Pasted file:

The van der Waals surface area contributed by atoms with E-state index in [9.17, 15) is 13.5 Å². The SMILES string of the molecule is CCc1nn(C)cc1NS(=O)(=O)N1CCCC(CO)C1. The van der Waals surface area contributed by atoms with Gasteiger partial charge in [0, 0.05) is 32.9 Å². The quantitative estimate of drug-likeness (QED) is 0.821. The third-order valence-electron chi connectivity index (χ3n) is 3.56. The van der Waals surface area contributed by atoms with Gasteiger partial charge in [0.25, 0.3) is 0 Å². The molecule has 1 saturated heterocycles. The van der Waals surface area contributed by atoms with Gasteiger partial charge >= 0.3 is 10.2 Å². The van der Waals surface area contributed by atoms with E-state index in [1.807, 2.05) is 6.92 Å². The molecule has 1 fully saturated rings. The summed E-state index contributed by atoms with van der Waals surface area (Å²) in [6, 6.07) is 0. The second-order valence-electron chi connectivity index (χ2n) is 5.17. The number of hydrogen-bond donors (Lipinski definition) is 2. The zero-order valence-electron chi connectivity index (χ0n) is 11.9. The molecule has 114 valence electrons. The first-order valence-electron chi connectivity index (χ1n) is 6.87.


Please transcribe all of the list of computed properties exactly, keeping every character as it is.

The van der Waals surface area contributed by atoms with E-state index in [9.17, 15) is 13.5 Å². The SMILES string of the molecule is CCc1nn(C)cc1NS(=O)(=O)N1CCCC(CO)C1. The van der Waals surface area contributed by atoms with Gasteiger partial charge in [0, 0.05) is 32.9 Å². The quantitative estimate of drug-likeness (QED) is 0.821. The third-order valence-electron chi connectivity index (χ3n) is 3.56. The van der Waals surface area contributed by atoms with Gasteiger partial charge in [0.25, 0.3) is 0 Å². The molecule has 1 saturated heterocycles. The van der Waals surface area contributed by atoms with Gasteiger partial charge >= 0.3 is 10.2 Å². The van der Waals surface area contributed by atoms with E-state index in [1.807, 2.05) is 6.92 Å². The molecule has 1 fully saturated rings. The summed E-state index contributed by atoms with van der Waals surface area (Å²) in [6, 6.07) is 0. The second-order valence-electron chi connectivity index (χ2n) is 5.17. The number of hydrogen-bond donors (Lipinski definition) is 2. The zero-order valence-electron chi connectivity index (χ0n) is 11.9. The molecule has 114 valence electrons. The first-order valence-electron chi connectivity index (χ1n) is 6.87.